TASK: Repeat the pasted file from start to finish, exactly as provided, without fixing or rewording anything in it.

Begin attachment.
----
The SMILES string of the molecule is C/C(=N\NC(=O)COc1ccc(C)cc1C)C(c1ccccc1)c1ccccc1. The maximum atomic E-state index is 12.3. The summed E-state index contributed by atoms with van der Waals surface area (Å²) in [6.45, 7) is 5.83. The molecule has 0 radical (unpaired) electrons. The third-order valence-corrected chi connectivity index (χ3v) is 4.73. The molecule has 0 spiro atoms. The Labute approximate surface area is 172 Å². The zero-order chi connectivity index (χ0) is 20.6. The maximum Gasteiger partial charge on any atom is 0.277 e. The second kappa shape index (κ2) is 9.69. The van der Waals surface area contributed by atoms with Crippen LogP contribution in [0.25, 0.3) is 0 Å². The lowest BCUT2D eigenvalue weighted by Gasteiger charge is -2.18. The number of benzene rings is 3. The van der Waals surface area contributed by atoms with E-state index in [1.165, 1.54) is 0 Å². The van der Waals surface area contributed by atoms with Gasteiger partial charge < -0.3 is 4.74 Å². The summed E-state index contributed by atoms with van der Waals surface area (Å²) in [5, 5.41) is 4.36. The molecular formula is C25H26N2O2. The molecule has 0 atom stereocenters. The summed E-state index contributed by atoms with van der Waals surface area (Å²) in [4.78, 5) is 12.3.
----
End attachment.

The SMILES string of the molecule is C/C(=N\NC(=O)COc1ccc(C)cc1C)C(c1ccccc1)c1ccccc1. The maximum atomic E-state index is 12.3. The summed E-state index contributed by atoms with van der Waals surface area (Å²) in [6.45, 7) is 5.83. The molecule has 0 radical (unpaired) electrons. The third-order valence-corrected chi connectivity index (χ3v) is 4.73. The molecule has 0 spiro atoms. The Labute approximate surface area is 172 Å². The zero-order chi connectivity index (χ0) is 20.6. The maximum Gasteiger partial charge on any atom is 0.277 e. The second kappa shape index (κ2) is 9.69. The van der Waals surface area contributed by atoms with Crippen LogP contribution in [0.25, 0.3) is 0 Å². The lowest BCUT2D eigenvalue weighted by Gasteiger charge is -2.18. The number of benzene rings is 3. The van der Waals surface area contributed by atoms with E-state index in [1.165, 1.54) is 0 Å². The van der Waals surface area contributed by atoms with Gasteiger partial charge < -0.3 is 4.74 Å². The summed E-state index contributed by atoms with van der Waals surface area (Å²) in [5, 5.41) is 4.36. The molecular formula is C25H26N2O2. The molecule has 0 atom stereocenters. The summed E-state index contributed by atoms with van der Waals surface area (Å²) in [4.78, 5) is 12.3.